Human Embryology and Church Teachings

I. Human Embryology

Human embryology is the scientific study of the material aspect of the developing human embryo and fetus with focus on the embryonic period, from the beginning of fertilization [or "when the matter is appropriately organized"] through 8 weeks (O'Rahilly and Müller 2001, p. 7). It has been systematically documented in the Carnegie Stages of Early Human Embryonic Development (CSEHED) since 1942. Human embryos can be reproduced both sexually (by fertilization - both natural and artificial, such as in IVF in vitro fertilization and other artificial reproductive technologies) and asexually (as in naturally occurring human monozygotic identical twinning in vivo as well as in many different kinds of cloning and genetic engineering techniques in vitro). The immediate products of both human reproductive processes are new genetically unique individual living human beings, who immediately produce specifically human proteins and enzymes, and continuously form specifically human cells, tissues, and organs throughout development. Such objective scientific facts should be the starting point for any discussions, debates, policies, or legislation on these issues. Unfortunately, they often are not.

A. Human Sexual Reproduction

Since the fine details of human embryology have been corrupted for political purposes (Biggers 1990, pp. 1-6), it is important to identify and address some of those details, especially those occurring just before and in the first few weeks after the initiation of embryonic development.

B. Gametogenesis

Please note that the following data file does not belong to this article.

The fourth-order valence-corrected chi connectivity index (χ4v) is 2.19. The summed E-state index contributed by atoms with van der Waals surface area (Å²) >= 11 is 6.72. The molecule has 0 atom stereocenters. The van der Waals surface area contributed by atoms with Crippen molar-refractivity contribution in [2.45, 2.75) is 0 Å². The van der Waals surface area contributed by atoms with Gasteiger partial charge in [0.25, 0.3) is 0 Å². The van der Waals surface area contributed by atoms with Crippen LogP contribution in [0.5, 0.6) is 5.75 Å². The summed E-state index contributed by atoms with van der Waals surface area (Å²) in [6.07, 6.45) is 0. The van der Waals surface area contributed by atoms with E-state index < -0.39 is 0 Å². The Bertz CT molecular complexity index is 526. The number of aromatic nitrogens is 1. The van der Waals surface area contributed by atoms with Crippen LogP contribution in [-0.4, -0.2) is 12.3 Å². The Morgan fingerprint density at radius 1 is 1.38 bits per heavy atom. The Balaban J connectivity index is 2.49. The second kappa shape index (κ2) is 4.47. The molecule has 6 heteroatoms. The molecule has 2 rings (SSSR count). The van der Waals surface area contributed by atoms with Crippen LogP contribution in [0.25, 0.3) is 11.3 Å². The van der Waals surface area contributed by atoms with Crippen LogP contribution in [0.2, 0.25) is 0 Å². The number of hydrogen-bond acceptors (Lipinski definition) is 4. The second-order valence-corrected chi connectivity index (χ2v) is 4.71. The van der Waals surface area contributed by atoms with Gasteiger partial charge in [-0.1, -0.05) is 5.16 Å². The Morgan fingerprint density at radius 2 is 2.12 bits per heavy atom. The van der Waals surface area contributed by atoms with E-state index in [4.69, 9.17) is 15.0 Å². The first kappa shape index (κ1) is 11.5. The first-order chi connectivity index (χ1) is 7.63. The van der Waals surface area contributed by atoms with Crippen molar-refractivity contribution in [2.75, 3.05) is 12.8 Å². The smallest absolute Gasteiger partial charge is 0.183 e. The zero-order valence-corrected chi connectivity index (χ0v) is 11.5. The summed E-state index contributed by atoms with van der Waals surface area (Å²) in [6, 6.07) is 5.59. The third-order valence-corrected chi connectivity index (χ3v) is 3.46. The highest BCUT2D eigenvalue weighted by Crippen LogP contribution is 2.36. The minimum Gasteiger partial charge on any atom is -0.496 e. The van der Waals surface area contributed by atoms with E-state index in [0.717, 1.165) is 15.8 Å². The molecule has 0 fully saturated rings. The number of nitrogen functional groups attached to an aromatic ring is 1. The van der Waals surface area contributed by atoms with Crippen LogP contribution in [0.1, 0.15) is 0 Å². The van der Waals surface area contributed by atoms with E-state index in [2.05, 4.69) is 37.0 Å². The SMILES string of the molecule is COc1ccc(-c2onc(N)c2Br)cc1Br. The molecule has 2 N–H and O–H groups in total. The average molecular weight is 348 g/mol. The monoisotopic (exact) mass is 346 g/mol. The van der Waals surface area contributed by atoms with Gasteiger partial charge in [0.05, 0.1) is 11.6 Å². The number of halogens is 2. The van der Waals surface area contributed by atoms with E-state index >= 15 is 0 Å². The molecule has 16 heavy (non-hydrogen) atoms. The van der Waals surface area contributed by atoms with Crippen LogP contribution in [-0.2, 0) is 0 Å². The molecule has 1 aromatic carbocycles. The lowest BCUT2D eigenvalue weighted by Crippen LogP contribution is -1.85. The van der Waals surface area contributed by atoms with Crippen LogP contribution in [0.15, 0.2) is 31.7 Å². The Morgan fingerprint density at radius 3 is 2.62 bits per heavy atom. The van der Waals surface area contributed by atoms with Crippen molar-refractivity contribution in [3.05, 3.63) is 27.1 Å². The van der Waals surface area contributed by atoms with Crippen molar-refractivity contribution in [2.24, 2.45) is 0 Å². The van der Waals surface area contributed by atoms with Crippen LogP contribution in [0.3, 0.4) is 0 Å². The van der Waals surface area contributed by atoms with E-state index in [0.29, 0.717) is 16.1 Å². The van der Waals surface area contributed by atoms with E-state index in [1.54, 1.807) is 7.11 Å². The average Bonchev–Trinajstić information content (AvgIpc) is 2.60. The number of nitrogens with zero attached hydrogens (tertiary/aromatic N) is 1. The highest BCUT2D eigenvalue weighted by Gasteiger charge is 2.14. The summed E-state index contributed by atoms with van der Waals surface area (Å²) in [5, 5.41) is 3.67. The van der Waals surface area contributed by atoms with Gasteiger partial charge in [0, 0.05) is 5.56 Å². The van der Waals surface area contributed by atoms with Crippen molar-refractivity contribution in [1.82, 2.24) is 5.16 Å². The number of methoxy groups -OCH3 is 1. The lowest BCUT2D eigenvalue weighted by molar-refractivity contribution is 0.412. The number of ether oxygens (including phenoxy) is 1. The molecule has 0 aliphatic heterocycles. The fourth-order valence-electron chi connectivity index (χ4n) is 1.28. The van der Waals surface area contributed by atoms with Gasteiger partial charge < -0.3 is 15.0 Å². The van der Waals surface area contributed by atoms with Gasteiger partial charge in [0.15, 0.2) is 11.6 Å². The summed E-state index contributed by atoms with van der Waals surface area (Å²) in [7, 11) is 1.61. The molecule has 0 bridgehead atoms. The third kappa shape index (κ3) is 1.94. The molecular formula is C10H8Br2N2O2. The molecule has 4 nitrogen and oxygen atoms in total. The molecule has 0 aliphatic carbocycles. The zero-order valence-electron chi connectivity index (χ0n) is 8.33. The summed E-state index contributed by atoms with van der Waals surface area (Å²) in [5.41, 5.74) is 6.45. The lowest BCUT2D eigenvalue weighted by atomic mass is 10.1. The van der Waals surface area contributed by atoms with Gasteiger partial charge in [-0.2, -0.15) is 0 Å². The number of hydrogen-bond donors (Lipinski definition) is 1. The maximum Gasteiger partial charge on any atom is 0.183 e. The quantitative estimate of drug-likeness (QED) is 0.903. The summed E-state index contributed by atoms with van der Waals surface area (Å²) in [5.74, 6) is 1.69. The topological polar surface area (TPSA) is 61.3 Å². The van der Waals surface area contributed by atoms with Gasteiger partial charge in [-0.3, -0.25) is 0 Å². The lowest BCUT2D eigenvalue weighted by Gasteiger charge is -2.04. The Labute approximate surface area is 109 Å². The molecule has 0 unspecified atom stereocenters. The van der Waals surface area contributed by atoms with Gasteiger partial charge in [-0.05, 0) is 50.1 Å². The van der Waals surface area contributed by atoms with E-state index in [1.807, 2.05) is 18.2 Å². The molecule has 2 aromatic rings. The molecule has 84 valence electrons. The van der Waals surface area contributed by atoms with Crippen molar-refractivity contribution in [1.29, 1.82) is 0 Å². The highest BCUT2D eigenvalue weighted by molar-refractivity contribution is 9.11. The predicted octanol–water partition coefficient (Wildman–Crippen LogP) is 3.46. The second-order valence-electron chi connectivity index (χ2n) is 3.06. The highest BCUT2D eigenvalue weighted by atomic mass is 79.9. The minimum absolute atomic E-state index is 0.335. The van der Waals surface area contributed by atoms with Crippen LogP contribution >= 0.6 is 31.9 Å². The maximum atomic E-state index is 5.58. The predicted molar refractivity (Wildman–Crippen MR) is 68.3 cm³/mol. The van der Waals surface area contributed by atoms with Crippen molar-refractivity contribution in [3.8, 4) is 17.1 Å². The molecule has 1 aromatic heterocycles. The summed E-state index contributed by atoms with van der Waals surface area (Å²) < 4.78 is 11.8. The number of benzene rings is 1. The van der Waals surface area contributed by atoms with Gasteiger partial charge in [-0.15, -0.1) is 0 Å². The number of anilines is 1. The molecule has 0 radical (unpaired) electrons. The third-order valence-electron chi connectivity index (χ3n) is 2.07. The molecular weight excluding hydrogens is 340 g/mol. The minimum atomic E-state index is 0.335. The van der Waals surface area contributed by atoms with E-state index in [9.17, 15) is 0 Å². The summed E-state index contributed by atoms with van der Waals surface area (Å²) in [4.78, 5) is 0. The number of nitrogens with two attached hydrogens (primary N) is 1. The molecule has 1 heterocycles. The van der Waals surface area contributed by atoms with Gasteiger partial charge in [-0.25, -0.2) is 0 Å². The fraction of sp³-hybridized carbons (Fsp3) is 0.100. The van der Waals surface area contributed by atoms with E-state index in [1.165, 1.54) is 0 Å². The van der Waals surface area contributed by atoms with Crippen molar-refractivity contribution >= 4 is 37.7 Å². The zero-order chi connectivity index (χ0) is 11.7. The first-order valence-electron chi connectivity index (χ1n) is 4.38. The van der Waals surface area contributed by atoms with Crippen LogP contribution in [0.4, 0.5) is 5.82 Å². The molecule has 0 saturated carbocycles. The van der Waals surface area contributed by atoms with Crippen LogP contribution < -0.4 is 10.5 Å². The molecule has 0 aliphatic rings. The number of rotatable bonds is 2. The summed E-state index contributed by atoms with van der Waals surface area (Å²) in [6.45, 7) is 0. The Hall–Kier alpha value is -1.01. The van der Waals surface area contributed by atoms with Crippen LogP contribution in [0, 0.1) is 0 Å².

The genome of a member of a species is determined by the total amount of DNA in both the nuclear and cytoplasmic chromosomes (Lewin 2000, pp. 4, 81; Strachan and Read 1999, pp. 10, 18, 139). However, the species to which an individual belongs is determined only by the number of nuclear chromosomes per cell and the specific kinds and sequences of base pairs of amino acids in the genes comprising them. For humans, that species number is 46 (plus or minus). When a cell in the human body contains 46 chromosomes, it is called diploid. If it contains only 23 chromosomes, it is called haploid. There are two basic categories of diploid cells: somatic (body) cells, and germ line cells (future sex gametes). Before fertilization can take place, the number of chromosomes in each diploid germ-line cell must be cut in half through the process known as gametogenesis. The final effect of gametogenesis is the production of haploid sex gametes, the sperm and the oocyte, which have only 23 chromosomes in each cell. [The terms "egg" and "ovum" are rejected as unscientific (O'Rahilly and Müller 2001, p. 12).] The oocyte must first be fertilized before its chromosomes are halved (Carlson 1999, p. 2; Emery 1983, pp. 52-53, 60, 91; Larsen 1998, p. 4; Moore and Persaud 1998, p. 18; O'Rahilly and Müller 2001, pp. 12, 19, 25; Strachan and Read 1999, p. 30).

C. Fertilization